Ian Cowley, Addenbrooke's NHS Trust, Cambridge 28/June/2017 - London time is 09:57 (BST)
Research
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My Research Projects
IMRT Fluence Maps and Film Images | Patient Dosimetry | Patient Positioning | Dosimetry Accuracy
IMRT Fluence Maps and Film Images

The IMRT page explains how intensity profiles are built up for use in IMRT. One of my more frivolous projects has been to create some fun intensity profiles and treat them on our Siemens Primus linear accelerators.

Siemens linear accelerators have MLC leaves that project to 1cm wide at the radiation isocentre, so we only have a 1cm lateral resolution with any profile we wish to create. To make things easier, our segmentation software, ImFAST uses 1cm x 1cm squares to construct our beam intensities. The MLC bank has 27 pairs of leaves and a maximum over-centre travel of 20 cm, thereby giving us a maximum resolution of 21 x 27 'pixels' to play with.

Siemens 27-leaf MLC bank
A Siemens Primus 27-leaf MLC bank

The first image I tried to irradiate was the Cambridge University crest. Having recently graduated from Cambridge, and with the aspect ratio of the crest being about right, it seemed an ideal choice. So, I took the University crest, shrank it to 21x27 pixels and converted it to greyscale. With IMRT, we can choose any intensity we wish for each 'pixel', but I chose to keep the crest to 16 levels of grey to keep the treatment simpler.

University Crest ... University Crest ... University Crest
The University Crest...resized to required pixel size...and reduced to greyscale

I converted the greayscale image to a matrix of values from 0 t 15, wrote it out into a .map file and imported into ImFAST. ImFAST worked its magic and segmented the map into individual beams, then exported the beams to our new Siemens Primus-K linac. To record the irradiation pattern, I used the electronic portal imager on the linac, a Siemens BeamviewTI unit. The new BeamView software has auto-sequencing for recording each segment of the treatment and automatically storing it. This is a life-saver, as this treatment has 69 segments! I set everything up and fired away.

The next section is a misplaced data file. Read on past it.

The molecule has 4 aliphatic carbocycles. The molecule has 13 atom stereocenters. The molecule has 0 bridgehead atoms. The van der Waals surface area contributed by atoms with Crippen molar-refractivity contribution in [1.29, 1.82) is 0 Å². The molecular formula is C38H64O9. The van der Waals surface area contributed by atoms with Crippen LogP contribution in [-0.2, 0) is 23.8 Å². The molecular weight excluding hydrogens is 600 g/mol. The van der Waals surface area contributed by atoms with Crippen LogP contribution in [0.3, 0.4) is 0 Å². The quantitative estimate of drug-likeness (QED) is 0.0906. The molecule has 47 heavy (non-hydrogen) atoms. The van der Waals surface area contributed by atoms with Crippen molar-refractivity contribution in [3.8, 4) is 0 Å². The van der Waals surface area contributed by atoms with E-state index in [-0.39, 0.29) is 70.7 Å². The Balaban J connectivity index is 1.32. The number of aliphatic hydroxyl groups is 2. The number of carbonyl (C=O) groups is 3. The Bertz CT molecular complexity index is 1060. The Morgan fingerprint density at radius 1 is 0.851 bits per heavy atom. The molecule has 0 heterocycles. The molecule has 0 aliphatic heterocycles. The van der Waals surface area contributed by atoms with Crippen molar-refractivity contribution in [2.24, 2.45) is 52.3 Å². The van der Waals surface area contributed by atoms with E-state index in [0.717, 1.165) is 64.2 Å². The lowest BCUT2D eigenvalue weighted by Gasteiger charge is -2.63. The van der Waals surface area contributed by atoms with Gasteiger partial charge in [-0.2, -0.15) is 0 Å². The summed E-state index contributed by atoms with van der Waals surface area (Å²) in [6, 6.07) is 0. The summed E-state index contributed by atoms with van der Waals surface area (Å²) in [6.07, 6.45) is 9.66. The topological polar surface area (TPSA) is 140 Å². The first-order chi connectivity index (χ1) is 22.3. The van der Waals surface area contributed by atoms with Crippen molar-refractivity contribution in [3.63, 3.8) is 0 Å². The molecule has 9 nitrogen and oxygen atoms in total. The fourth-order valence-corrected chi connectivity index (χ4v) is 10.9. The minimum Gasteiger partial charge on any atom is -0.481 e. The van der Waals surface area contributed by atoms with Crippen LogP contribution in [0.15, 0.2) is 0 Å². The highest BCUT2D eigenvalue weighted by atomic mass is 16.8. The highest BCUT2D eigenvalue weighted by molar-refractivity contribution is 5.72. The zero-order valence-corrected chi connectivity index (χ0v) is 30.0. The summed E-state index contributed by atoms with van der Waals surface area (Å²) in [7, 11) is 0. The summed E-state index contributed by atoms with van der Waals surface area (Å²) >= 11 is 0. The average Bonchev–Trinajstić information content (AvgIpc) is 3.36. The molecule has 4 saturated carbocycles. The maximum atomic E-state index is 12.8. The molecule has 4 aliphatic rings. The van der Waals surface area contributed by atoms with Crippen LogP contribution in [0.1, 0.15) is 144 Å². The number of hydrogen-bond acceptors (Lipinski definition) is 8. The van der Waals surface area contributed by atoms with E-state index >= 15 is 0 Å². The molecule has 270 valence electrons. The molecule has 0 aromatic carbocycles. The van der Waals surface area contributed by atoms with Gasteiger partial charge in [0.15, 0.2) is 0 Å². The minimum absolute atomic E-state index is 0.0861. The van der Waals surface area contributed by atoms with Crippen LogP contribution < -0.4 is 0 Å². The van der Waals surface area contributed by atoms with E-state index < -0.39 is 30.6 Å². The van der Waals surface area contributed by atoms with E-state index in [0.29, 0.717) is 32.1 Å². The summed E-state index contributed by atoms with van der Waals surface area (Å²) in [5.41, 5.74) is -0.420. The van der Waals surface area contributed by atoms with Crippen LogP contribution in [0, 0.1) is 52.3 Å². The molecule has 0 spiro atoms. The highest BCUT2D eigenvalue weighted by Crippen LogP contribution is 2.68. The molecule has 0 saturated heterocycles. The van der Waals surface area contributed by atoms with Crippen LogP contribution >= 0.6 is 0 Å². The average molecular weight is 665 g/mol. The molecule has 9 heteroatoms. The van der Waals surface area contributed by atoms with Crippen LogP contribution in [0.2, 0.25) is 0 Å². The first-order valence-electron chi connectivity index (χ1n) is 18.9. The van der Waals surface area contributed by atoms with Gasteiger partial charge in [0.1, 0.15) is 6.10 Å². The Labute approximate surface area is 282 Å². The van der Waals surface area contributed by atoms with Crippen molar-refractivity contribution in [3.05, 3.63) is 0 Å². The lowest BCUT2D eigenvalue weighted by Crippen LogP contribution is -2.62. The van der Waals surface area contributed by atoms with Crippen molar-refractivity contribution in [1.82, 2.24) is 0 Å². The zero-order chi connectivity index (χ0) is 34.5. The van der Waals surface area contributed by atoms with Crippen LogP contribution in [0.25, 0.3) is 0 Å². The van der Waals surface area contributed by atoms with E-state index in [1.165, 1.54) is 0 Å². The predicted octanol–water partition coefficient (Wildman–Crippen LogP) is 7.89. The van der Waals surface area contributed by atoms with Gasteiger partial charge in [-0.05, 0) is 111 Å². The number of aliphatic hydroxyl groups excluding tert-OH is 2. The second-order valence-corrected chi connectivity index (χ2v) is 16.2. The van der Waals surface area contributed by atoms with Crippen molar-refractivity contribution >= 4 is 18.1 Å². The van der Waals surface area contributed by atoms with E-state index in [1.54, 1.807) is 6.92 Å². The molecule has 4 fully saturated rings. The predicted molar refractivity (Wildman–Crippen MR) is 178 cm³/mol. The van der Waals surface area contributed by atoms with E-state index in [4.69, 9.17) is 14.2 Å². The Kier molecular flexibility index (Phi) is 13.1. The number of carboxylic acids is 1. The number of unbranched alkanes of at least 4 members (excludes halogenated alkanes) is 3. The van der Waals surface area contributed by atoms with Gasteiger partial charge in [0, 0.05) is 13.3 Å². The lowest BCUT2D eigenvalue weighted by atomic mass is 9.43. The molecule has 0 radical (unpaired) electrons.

The treatment took about 12 minutes and involved a total dose of 800 monitor units - 100 MU is calibrated to deliver 1 gray of radiation to water (body-equivalent) at isocentre. A whole-body dose of 8 gray would kill a human being! The dose was only so high because some of the segments were only receiving 10MU, and the minimum exposure of the EPID is about 5MU.
Beamview automatically collected each segment and then produced a composite version - the final image I was looking for. So here we have it, the Cambridge University crest irradiated on a linear accelerator!

Irradiated Cambridge University Crest
The final result of the Crest Irradiation Project!

After I had created this image, Neil Burnet, one of our Consultant Oncologists saw it and thought it was great. He shows the image to the University of Cambridge's Regis Professor of Physic when he came to tour the Oncology department, and the Professor was instantly able to understand what IMRT is all about. Sufficiently chuffed by this, Neil wanted more fun images.
So Neil furnished me with a picture of his face, already scaled down to 21 by 27 pixels:

Neil Burnet's face
Neil Burnet, waiitng to be IMRTed

This one was a lot easier to do, having worked out how all the components of the process fit together, and, securing some time on the same linac, I set the treatment going. Again, I used BeamView to auto-record each image, but this time I kept the individual images. Click on the composite image below to see the individual segements play out in all their glory (3MB animation)!

IMRT irradiation of Neil Burnet
Neil Burnet's face, irradiated onto film and a BeamView portal imager with a 50-segment treatment, using 510 monitor units.
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This page updated on 18 December 2015 at 22:21